Endoscopic Ablation Therapy for Barrett's Oesophagus. A Clinicopathologic Study on Efficacy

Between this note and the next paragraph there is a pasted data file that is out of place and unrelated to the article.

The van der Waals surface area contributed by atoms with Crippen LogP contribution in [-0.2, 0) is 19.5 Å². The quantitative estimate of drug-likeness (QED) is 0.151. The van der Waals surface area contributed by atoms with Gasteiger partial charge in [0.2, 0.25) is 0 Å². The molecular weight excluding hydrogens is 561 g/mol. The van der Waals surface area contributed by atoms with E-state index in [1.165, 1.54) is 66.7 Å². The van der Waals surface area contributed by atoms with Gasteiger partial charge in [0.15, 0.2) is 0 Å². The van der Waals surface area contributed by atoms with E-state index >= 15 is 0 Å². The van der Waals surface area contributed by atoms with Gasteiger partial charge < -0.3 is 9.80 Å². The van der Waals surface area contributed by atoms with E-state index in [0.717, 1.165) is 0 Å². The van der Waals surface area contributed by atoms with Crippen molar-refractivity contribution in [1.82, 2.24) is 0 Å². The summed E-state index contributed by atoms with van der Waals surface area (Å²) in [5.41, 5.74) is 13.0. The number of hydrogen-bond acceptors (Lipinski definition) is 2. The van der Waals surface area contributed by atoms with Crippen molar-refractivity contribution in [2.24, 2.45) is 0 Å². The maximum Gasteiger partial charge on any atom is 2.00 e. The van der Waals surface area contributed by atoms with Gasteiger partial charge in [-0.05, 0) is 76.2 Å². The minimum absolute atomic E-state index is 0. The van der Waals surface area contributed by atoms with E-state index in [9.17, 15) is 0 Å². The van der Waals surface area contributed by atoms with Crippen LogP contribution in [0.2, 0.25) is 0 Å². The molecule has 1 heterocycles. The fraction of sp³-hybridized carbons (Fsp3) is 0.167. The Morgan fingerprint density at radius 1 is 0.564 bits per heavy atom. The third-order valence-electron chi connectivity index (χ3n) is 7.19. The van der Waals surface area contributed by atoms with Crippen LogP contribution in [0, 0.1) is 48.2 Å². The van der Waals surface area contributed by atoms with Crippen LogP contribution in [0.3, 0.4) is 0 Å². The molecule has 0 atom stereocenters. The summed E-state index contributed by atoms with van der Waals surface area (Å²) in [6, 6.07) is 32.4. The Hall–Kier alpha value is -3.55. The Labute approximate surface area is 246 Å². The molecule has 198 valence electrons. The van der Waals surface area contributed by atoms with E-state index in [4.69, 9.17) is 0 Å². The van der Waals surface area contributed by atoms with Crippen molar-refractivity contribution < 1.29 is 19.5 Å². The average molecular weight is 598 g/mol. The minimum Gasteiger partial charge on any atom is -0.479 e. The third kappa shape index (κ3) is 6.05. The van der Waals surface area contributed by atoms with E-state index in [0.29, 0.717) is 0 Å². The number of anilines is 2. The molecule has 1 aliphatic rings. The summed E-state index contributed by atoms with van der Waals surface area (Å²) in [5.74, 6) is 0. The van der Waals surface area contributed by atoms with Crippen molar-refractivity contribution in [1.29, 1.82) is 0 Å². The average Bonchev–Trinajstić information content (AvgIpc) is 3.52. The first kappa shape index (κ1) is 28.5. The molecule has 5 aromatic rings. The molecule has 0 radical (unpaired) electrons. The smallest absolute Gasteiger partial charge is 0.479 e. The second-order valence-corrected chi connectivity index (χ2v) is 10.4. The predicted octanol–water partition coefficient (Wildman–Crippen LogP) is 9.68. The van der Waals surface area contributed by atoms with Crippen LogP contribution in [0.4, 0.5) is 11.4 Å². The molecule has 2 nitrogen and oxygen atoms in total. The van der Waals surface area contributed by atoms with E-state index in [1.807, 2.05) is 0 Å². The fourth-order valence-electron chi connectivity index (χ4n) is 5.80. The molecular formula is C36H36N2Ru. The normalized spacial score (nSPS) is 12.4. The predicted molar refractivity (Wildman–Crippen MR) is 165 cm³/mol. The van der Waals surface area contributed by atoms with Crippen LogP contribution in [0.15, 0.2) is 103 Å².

Since Barrett’s oesophagus is a major risk factor for developing oesophageal adenocarcinoma, most centres have implemented endosocopic biopsy surveillance programs to detect precursor stages of adenocarcinoma (i.e. low grade dysplasia (LGD) and high grade dysplasia (HGD)). There is much interest in non-invasive, low-risk, ablative techniques that can eliminate precursor stages or early invasive cancer, since oesophagectomy, mostly performed once HGD or invasive cancer has developed, confers a high mortality and morbidity. The most commonly used techniques are thermal destruction by argon plasma coagulation (APC) and photochemical destruction by photodynamic therapy (PDT). Photochemical ablation using PDT is based on an intracellular accumulation of the photosensitizer protoporphyrin IX (PpIX) in tissue. There are different photosensitizers. The most common used are an enriched form of hematoporphyrin (Photophrin) and 5-aminolevulinic acid (ALA). ALA is a precursor molecule in the heme biosynthetic pathway that induces an endogenous production of PpIX. Photophrin is given to patients intravenously, whereas ALA is administered orally. PpIX is activated by photo-irradiation using laser light with an appropriate wavelength. This generates singlet oxygen production resulting in tissue destruction. APC employs a cautery probe that transfers electrical energy through ionized, electro conductive plasma of argon gas to the tissue surface, again resulting in tissue destruction.
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